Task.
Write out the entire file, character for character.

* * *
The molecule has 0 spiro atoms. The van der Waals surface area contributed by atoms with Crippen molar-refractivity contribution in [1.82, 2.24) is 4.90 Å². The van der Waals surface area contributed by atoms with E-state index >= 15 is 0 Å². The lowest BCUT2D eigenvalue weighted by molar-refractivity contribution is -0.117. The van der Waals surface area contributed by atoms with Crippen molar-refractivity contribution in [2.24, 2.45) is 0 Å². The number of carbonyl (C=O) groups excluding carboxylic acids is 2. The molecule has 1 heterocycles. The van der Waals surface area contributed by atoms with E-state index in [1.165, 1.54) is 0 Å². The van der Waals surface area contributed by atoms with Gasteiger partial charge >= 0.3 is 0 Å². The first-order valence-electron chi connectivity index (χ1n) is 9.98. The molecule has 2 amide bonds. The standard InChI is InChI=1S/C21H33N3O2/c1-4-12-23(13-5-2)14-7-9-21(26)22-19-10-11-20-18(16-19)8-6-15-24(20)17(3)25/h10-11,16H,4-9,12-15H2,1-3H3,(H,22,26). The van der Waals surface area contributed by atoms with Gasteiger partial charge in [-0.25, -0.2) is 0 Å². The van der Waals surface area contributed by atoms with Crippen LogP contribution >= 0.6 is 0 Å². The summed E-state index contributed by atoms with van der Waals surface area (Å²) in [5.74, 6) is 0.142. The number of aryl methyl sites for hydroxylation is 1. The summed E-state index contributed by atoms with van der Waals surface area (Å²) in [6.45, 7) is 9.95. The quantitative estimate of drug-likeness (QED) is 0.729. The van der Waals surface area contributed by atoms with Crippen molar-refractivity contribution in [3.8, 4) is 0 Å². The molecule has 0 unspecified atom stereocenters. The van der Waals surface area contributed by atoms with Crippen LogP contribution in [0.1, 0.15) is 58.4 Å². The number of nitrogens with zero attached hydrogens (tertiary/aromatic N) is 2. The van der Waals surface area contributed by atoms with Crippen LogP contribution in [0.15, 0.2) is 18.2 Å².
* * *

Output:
The molecule has 0 spiro atoms. The van der Waals surface area contributed by atoms with Crippen molar-refractivity contribution in [1.82, 2.24) is 4.90 Å². The van der Waals surface area contributed by atoms with E-state index >= 15 is 0 Å². The lowest BCUT2D eigenvalue weighted by molar-refractivity contribution is -0.117. The van der Waals surface area contributed by atoms with Crippen molar-refractivity contribution in [2.24, 2.45) is 0 Å². The number of carbonyl (C=O) groups excluding carboxylic acids is 2. The molecule has 1 heterocycles. The van der Waals surface area contributed by atoms with E-state index in [1.165, 1.54) is 0 Å². The van der Waals surface area contributed by atoms with Gasteiger partial charge >= 0.3 is 0 Å². The first-order valence-electron chi connectivity index (χ1n) is 9.98. The molecule has 2 amide bonds. The standard InChI is InChI=1S/C21H33N3O2/c1-4-12-23(13-5-2)14-7-9-21(26)22-19-10-11-20-18(16-19)8-6-15-24(20)17(3)25/h10-11,16H,4-9,12-15H2,1-3H3,(H,22,26). The van der Waals surface area contributed by atoms with Gasteiger partial charge in [-0.25, -0.2) is 0 Å². The van der Waals surface area contributed by atoms with Crippen LogP contribution >= 0.6 is 0 Å². The summed E-state index contributed by atoms with van der Waals surface area (Å²) in [5.74, 6) is 0.142. The number of aryl methyl sites for hydroxylation is 1. The summed E-state index contributed by atoms with van der Waals surface area (Å²) in [6.45, 7) is 9.95. The quantitative estimate of drug-likeness (QED) is 0.729. The van der Waals surface area contributed by atoms with Crippen molar-refractivity contribution in [3.8, 4) is 0 Å². The molecule has 0 unspecified atom stereocenters. The van der Waals surface area contributed by atoms with Crippen LogP contribution in [0.1, 0.15) is 58.4 Å². The number of nitrogens with zero attached hydrogens (tertiary/aromatic N) is 2. The van der Waals surface area contributed by atoms with Crippen LogP contribution in [0.15, 0.2) is 18.2 Å².